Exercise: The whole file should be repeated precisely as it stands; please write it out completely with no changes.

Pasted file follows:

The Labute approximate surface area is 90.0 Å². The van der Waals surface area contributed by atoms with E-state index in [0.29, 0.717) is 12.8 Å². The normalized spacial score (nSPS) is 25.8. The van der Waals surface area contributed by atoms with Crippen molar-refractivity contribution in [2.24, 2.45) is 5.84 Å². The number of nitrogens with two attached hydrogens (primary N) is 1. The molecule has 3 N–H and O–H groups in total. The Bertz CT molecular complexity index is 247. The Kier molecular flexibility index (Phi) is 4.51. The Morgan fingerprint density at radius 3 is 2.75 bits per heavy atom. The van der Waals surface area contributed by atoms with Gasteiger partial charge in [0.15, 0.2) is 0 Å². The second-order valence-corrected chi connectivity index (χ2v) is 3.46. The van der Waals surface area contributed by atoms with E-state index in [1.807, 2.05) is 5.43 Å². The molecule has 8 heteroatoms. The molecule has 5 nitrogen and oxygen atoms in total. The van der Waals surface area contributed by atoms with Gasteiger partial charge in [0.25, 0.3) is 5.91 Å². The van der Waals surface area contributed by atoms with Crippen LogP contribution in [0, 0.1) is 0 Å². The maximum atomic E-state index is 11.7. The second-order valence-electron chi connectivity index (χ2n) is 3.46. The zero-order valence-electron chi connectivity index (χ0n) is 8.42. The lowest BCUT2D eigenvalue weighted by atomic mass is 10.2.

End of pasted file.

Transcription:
The Labute approximate surface area is 90.0 Å². The van der Waals surface area contributed by atoms with E-state index in [0.29, 0.717) is 12.8 Å². The normalized spacial score (nSPS) is 25.8. The van der Waals surface area contributed by atoms with Crippen molar-refractivity contribution in [2.24, 2.45) is 5.84 Å². The number of nitrogens with two attached hydrogens (primary N) is 1. The molecule has 3 N–H and O–H groups in total. The Bertz CT molecular complexity index is 247. The Kier molecular flexibility index (Phi) is 4.51. The Morgan fingerprint density at radius 3 is 2.75 bits per heavy atom. The van der Waals surface area contributed by atoms with Gasteiger partial charge in [0.15, 0.2) is 0 Å². The second-order valence-corrected chi connectivity index (χ2v) is 3.46. The van der Waals surface area contributed by atoms with E-state index in [1.807, 2.05) is 5.43 Å². The molecule has 8 heteroatoms. The molecule has 5 nitrogen and oxygen atoms in total. The van der Waals surface area contributed by atoms with Gasteiger partial charge in [0.25, 0.3) is 5.91 Å². The van der Waals surface area contributed by atoms with Crippen LogP contribution in [0, 0.1) is 0 Å². The maximum atomic E-state index is 11.7. The second-order valence-electron chi connectivity index (χ2n) is 3.46. The zero-order valence-electron chi connectivity index (χ0n) is 8.42. The lowest BCUT2D eigenvalue weighted by atomic mass is 10.2.